Looking for how to freeze anything in a mason jar? Then you’re in the right place!
Mason jars are a beautifully simple solution when it comes to storage. From freezing soups and stews, to taking leftovers to work, to using mason jars to organize your pantry. Your options are endless.
Read on for step-by-step instructions and a FAQ for how to freeze anything in a mason jar, plus how to use mason jars to store just about anything.
Imagine your freezer filled with hearty, nourishing soups and stew recipes ready to be defrosted for a quick lunch on the fly.
This scenario is easier than you think; and it all starts with the simple mason jar.
Here’s your simple step-by-step guide & all my best tips:
- Why Mason Jars are the Perfect Storage Solution
- Step-by-Step: How to Freeze or Store Anything in a Mason Jar
- FAQ’s + What You Can Freeze in Mason Jars
Why Mason Jars are the Perfect Storage Solution
Mason jars are a workhorse in the kitchen, and are the perfect simplified storage solution because they can be used in so many different ways.
They’re durable, are plastic-free, inexpensive, and work perfectly in the pantry, fridge and in the freezer.
As a bonus, the tight sealing lids means you can take soups and stews with you on-the-go without worrying about spills or leaks.
How to Store or Freeze Anything in a Mason Jar
1. Select the Right Size Mason Jar
For best results, use wide mouth mason jars to freeze one to two portions of soup, stews, or leftovers.
These are my favorite mason jars for freezing one to two servings Wide-Mouth 16-oz Mason Jars
Quart sized mason jars are a great size for storing larger amounts of leftovers, and are also a great choice for pantry organization or creating mason jar salads: Wide-Mouth Quart Mason Jar
2. Allow the Soup, Stew, or Main Dish to Cool
Avoid adding steaming hot liquid to the mason jar. Instead, allow the soup or stew to cool slightly before adding to the jar.
3. Transfer to the Mason Jar
The funnel prevents a mess and makes the process so much easier; definitely worth the small investment.
Again, a wide-mouth mason jar is your best best when it comes to freezing anything, especially when it comes to soups and stews.
This is my favorite Wide Mouth Funnel for filling mason jars to freeze.
4. Leave Enough Room
Be sure to leave at least a two inch clearance between the top of the jar and whatever you’re filling it with.
Remember, frozen liquids expand, so don’t overfill, or you will end up with a cracked jar.
5. Cool Completely in the Refrigerator
Screw on the lids and refrigerate the filled jars and allow to cool completely to avoid cracking. Do not skip this step, as freezing hot or warm liquids may cause the jar to crack.
6. Add a Label
Don’t forget to label your jars.
Particularly if you plan to store in the freezer, clear labeling will ensure you know what’s what.
Labeling couldn’t be easier: simply write the name of the item along with the date on a small piece of washi masking tape with a permanent marker.
Then affix the tape to the top of the lid and you’re good to go.
When you’ve used the contents of the jar remove the tape and wash the lid.
7. Freeze the Mason Jars
Freeze contents for three to five months.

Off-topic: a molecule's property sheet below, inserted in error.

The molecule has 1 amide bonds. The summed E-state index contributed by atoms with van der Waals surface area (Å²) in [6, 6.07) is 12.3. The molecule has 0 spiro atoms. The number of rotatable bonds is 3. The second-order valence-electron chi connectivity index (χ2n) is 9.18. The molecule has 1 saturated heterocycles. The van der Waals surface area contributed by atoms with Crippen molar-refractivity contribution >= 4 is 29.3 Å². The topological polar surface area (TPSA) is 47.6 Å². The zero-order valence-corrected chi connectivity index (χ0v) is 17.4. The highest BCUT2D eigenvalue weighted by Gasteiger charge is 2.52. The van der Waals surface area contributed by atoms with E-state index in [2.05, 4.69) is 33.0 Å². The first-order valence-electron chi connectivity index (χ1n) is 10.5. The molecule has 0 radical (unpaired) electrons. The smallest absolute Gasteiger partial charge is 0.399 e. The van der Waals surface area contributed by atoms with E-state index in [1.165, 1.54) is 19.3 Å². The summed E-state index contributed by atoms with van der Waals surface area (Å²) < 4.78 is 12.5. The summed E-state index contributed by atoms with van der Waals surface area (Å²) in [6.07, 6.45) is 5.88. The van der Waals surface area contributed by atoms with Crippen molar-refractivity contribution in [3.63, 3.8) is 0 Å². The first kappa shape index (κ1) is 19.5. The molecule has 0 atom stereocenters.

Bonus Tip for Mason Jar Lid Storage: Consider storing mason jar lids in a wire basket when not in use to keep things organized.
Mason and Canning Jar Freezing 101 & FAQs
Yes! See the full step-by-step tutorial on how to freeze anything in a mason jar
Make sure you’re using a wide mouth jar like the ones above. Also make sure the liquid is cooled completely prior to freezing, and leave 1-2 inches of space between the liquid and the lid. See the full step-by-step: how to freeze anything in a mason jar
No, not in same sauce jar as the store – but you can decant your storebought sauce into a freezer safe mason jar & use that instead. Here’s a homemade sauce recipe I love: tuscan pumpkin pasta sauce
Yes, but you need to make sure there’s enough headspace in the jar – the more liquid something is the more it will rise. See the full step-by-step: how to freeze anything in a mason jar
Yes, freezing 1-2 portions in a freezer safe mason jar is a great way to save leftover soups, stews, and chilis! Here’s some soups & stews that freeze well.
Yes! Follow the directions above to avoid jar breakage. See the full step-by-step: how to freeze anything in a mason jar
Yes. Follow the directions above to avoid jar breakage. See the full step-by-step: how to freeze anything in a mason jar
Yes! See the full step-by-step: how to freeze anything in a mason jar
Make sure you’re using a wide mouth jar (like the ones linked above). Also make sure the liquid is cooled completely prior to freezing, and leave 1-2 inches of space between the liquid and the lid.
Double check that you were using wide mouth jars (like the ones linked above) that the liquid was completely cool, and that you left enough space between the liquid and the lid. If the jar still cracked, it was most likely an old jar with an existing crack, so it’s time to replace those jars!
Absolutely! Grains can be frozen using the same steps. See the full step-by-step: how to freeze anything in a mason jar
First, you can use a microwave on defrost, then dump into a bowl and heat. If you’d rather not use a microwave, put the frozen jar in the fridge overnight (it should thaw within a day) or place in a container of lukewarm water. Then reheat on the stove top!
Yes, just as you’d use any freezable container, if you have raw meat it should work to freeze–keep in mind you’ll need to leave room at the top, as things expand when they freeze–to avoid cracked jars. See the full step-by-step: how to freeze anything in a mason jar
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